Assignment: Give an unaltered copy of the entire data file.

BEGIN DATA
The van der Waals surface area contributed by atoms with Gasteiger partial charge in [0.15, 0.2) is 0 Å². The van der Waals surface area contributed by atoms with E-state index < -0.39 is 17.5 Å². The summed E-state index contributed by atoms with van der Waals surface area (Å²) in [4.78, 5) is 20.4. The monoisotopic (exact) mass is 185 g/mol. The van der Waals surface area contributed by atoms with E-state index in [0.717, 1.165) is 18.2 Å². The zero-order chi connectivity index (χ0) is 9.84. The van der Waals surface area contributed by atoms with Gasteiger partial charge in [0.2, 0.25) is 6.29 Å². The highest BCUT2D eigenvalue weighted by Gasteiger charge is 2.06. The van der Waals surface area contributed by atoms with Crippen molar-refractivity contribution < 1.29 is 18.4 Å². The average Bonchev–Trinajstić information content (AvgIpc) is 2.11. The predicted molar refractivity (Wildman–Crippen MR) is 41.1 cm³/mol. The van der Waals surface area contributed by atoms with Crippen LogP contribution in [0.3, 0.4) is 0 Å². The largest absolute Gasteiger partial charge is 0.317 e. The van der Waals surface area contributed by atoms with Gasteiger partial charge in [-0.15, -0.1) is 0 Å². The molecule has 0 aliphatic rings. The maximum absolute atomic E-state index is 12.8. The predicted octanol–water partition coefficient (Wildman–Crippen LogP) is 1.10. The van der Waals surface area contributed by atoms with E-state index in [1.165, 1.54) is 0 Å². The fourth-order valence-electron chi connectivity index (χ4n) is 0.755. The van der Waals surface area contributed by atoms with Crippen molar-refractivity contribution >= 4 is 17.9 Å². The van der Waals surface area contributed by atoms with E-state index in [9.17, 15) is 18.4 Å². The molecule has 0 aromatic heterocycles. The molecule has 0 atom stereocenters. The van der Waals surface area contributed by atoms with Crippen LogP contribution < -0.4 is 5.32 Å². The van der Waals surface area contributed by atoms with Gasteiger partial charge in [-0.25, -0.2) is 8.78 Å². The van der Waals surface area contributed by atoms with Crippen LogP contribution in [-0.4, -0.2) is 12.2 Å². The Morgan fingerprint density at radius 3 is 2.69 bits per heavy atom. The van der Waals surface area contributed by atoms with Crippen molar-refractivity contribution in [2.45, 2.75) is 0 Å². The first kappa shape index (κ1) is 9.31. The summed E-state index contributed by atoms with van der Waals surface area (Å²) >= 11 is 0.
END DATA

The van der Waals surface area contributed by atoms with Gasteiger partial charge in [0.15, 0.2) is 0 Å². The van der Waals surface area contributed by atoms with E-state index < -0.39 is 17.5 Å². The summed E-state index contributed by atoms with van der Waals surface area (Å²) in [4.78, 5) is 20.4. The monoisotopic (exact) mass is 185 g/mol. The van der Waals surface area contributed by atoms with E-state index in [0.717, 1.165) is 18.2 Å². The zero-order chi connectivity index (χ0) is 9.84. The van der Waals surface area contributed by atoms with Gasteiger partial charge in [0.2, 0.25) is 6.29 Å². The highest BCUT2D eigenvalue weighted by Gasteiger charge is 2.06. The van der Waals surface area contributed by atoms with Crippen molar-refractivity contribution < 1.29 is 18.4 Å². The average Bonchev–Trinajstić information content (AvgIpc) is 2.11. The predicted molar refractivity (Wildman–Crippen MR) is 41.1 cm³/mol. The van der Waals surface area contributed by atoms with Crippen LogP contribution in [0.3, 0.4) is 0 Å². The largest absolute Gasteiger partial charge is 0.317 e. The van der Waals surface area contributed by atoms with Gasteiger partial charge in [-0.15, -0.1) is 0 Å². The molecule has 0 aliphatic rings. The maximum absolute atomic E-state index is 12.8. The predicted octanol–water partition coefficient (Wildman–Crippen LogP) is 1.10. The van der Waals surface area contributed by atoms with E-state index in [1.165, 1.54) is 0 Å². The fourth-order valence-electron chi connectivity index (χ4n) is 0.755. The van der Waals surface area contributed by atoms with Crippen molar-refractivity contribution >= 4 is 17.9 Å². The van der Waals surface area contributed by atoms with E-state index in [9.17, 15) is 18.4 Å². The molecule has 0 aromatic heterocycles. The molecule has 0 atom stereocenters. The van der Waals surface area contributed by atoms with Crippen LogP contribution < -0.4 is 5.32 Å². The van der Waals surface area contributed by atoms with Gasteiger partial charge in [-0.25, -0.2) is 8.78 Å². The van der Waals surface area contributed by atoms with Crippen LogP contribution in [-0.4, -0.2) is 12.2 Å². The Morgan fingerprint density at radius 3 is 2.69 bits per heavy atom. The van der Waals surface area contributed by atoms with Crippen molar-refractivity contribution in [2.45, 2.75) is 0 Å². The first kappa shape index (κ1) is 9.31. The summed E-state index contributed by atoms with van der Waals surface area (Å²) >= 11 is 0.